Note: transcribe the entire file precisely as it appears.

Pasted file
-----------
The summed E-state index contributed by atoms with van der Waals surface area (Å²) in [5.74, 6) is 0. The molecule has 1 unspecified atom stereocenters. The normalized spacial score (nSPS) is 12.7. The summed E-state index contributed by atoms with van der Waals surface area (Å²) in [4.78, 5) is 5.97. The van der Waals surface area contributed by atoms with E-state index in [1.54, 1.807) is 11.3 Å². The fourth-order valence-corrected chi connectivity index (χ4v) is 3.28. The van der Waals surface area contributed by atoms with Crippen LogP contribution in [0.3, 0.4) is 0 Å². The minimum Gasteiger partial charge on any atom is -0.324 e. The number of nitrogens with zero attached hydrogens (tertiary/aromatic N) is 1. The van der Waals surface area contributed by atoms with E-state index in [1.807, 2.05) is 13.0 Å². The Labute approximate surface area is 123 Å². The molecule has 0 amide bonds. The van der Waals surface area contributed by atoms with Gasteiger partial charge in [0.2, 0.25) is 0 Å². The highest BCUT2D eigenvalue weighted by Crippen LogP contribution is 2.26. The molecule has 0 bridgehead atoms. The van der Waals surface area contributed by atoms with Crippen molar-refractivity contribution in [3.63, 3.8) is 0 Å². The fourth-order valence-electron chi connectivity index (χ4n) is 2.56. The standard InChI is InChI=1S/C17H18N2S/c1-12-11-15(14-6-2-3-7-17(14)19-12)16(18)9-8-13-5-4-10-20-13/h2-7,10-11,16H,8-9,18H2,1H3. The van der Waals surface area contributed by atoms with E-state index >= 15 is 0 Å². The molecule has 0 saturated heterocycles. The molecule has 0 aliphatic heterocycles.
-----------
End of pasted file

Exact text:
The summed E-state index contributed by atoms with van der Waals surface area (Å²) in [5.74, 6) is 0. The molecule has 1 unspecified atom stereocenters. The normalized spacial score (nSPS) is 12.7. The summed E-state index contributed by atoms with van der Waals surface area (Å²) in [4.78, 5) is 5.97. The van der Waals surface area contributed by atoms with E-state index in [1.54, 1.807) is 11.3 Å². The fourth-order valence-corrected chi connectivity index (χ4v) is 3.28. The van der Waals surface area contributed by atoms with Crippen LogP contribution in [0.3, 0.4) is 0 Å². The minimum Gasteiger partial charge on any atom is -0.324 e. The number of nitrogens with zero attached hydrogens (tertiary/aromatic N) is 1. The van der Waals surface area contributed by atoms with E-state index in [1.807, 2.05) is 13.0 Å². The Labute approximate surface area is 123 Å². The molecule has 0 amide bonds. The van der Waals surface area contributed by atoms with Gasteiger partial charge in [0.2, 0.25) is 0 Å². The highest BCUT2D eigenvalue weighted by Crippen LogP contribution is 2.26. The molecule has 0 bridgehead atoms. The van der Waals surface area contributed by atoms with Crippen molar-refractivity contribution in [3.63, 3.8) is 0 Å². The fourth-order valence-electron chi connectivity index (χ4n) is 2.56. The standard InChI is InChI=1S/C17H18N2S/c1-12-11-15(14-6-2-3-7-17(14)19-12)16(18)9-8-13-5-4-10-20-13/h2-7,10-11,16H,8-9,18H2,1H3. The van der Waals surface area contributed by atoms with E-state index >= 15 is 0 Å². The molecule has 0 saturated heterocycles. The molecule has 0 aliphatic heterocycles.